"bracket" Definition | Free English Dictionary | international-dictionary.com
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English Word:


English Pronunciation:




Confer OF. braguette codpiece, (French) brayette, (Spanish) bragueta, also a projecting mold in architecture; diminutive from L. bracae breeches; confer also, (Old French) bracon beam, prop, support; of unknown origin. Confer Breeches.


1. (Architecture) An architectural member, plain or ornamental, projecting from a wall or pier, to support weight falling outside of the same; also, a decorative feature seeming to discharge such an office.

Note: This is the more general word. See Brace, Cantalever, Console, Corbel, Strut.

2. (Engineering & Mechanic) A piece or combination of pieces, usually triangular in general shape, projecting from, or fastened to, a wall, or other surface, to support heavy bodies or to strengthen angles.

3. (Nautical) A shot, crooked timber, resembling a knee, used as a support.

4. (Military) The cheek or side of an ordnance carriage.

5. (Printing) One of two characters [], used to inclose a reference, explanation, or note, or a part to be excluded from a sentence, to indicate an interpolation, to rectify a mistake, or to supply an omission, and for certain other purposes; -- called also crotchet.

6. A gas fixture or lamp holder projecting from the face of a wall, column, or the like. Bracket light, a gas fixture or a lamp attached to a wall, column, etc.

Transitive Verb:


imperfect & past participle Bracketed; present participle & verbal noun Bracketing


To place within brackets; to connect by brackets; to furnish with brackets.

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From earlier bragget, probably from Middle French braguette, from Old French braguette (“the opening in the fore part of a pair of breeches”), from Old Provençal braga, from Latin brāca (“pants”), from Transalpine Gaulish *brāca (“pants”), perhaps from or related to similar forms in Germanic: compare Old English braccas (“pants”), Old English brōc (“breeches”), from Proto-Indo-European *bʰrāg-, from *bʰreg- (“to break, crack, split, divide”). More at breech, britches.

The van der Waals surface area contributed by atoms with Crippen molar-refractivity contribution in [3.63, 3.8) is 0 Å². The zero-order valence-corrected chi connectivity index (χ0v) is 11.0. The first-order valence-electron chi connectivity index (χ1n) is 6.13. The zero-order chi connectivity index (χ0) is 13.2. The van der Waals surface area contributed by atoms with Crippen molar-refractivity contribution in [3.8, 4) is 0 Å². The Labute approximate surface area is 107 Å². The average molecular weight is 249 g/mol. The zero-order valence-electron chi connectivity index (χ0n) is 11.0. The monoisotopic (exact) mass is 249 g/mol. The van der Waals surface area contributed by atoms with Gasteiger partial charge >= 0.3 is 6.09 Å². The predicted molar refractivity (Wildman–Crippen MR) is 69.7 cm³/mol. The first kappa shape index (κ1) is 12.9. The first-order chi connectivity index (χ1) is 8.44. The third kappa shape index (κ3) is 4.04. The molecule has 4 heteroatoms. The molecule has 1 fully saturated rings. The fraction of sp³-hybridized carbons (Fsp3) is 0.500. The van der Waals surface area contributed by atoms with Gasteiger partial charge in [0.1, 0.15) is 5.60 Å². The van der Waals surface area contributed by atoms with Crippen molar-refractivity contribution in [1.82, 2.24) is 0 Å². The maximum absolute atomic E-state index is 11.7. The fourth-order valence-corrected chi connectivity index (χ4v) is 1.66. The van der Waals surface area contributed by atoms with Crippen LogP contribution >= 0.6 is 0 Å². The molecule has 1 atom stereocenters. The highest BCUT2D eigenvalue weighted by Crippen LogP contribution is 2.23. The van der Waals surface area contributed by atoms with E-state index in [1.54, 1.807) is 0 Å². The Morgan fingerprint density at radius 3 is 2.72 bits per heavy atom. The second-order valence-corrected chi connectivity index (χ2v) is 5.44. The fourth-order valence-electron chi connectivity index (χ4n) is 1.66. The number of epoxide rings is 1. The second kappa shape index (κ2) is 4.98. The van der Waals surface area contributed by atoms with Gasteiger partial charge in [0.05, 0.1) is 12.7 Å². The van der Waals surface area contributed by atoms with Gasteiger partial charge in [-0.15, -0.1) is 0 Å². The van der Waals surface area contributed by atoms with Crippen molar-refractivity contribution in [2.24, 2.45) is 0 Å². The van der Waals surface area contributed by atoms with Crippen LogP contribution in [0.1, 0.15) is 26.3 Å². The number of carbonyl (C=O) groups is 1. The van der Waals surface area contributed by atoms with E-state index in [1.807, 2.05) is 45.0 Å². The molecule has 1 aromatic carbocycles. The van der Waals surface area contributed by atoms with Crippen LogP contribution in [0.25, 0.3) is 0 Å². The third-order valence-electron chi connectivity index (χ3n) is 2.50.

("(" and ")"): parentheses, parens


bracket (plural brackets) ​A fixture attached to a wall to hold up a shelf. (engineering) Any intermediate object that connects a smaller part to a larger part, the smaller part typically projecting sideways from the larger part. (nautical) A short crooked timber, resembling a knee, used as a support. (military) The cheek or side of an ordnance carriage. Any of the characters "(", ")", "", "{", "}", and, in the area of computer languages, "<" and ">". "(" and ")" specifically, the other forms above requiring adjectives for disambiguation. (technical) "" specifically - opposed to the other forms of which have their own technical names. (sports) Printed diagram of games in a tournament. (sports) Prediction of the outcome of games in a tournament, used for betting purposes. One of several ranges of numbers. tax bracket, age bracket (military) In artillery, the endangered region between two shell impacts (one long and one short). The next shell fired is likely to hit accurately.


bracket (third-person singular simple present brackets, present participle bracketing, simple past and past participle bracketed) To bound on both sides, to surround as enclosing with brackets. I tried to hit the bullseye by first bracketing it with two shots and then splitting the difference with my third, but I missed. To place in the same category. Because the didn't have enough young boys for two full teams, they bracketed the seven-year olds with the eight-year olds. To mark distinctly for special treatment. 1992, Tom Burns, Erving Goffman, page 292: Next, since so much social activity is defined by being bracketed out of the world of ongoing events, it becomes possible that outside such bracketed episodes, people are — especially beforehand, but also afterwards — to some extent "out of role", and so off their guard. To set aside, discount, ignore. 2009, Michael Erard, “Holy Grammar, Inc.”, in Search Magazine, July–August 2009: SIL got access to academic legitimacy; linguists bracketed the evangelical engine that drives SIL because they got access to data and tools. (photography) To take multiple images of the same subject, using a range of exposure settings, in order to help ensure that a satisfactory image is obtained. (philosophy, phenomenology) In the philosophical system of Edmund Husserl and his followers, to set aside metaphysical theories and existential questions concerning what is real in order to focus philosophical attention simply on the actual content of experience.



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Similar Words:

Other words similar to bracket can be found below:

2.bra burner
3.bra chain
18.brace aback
19.brace about
20.brace abox
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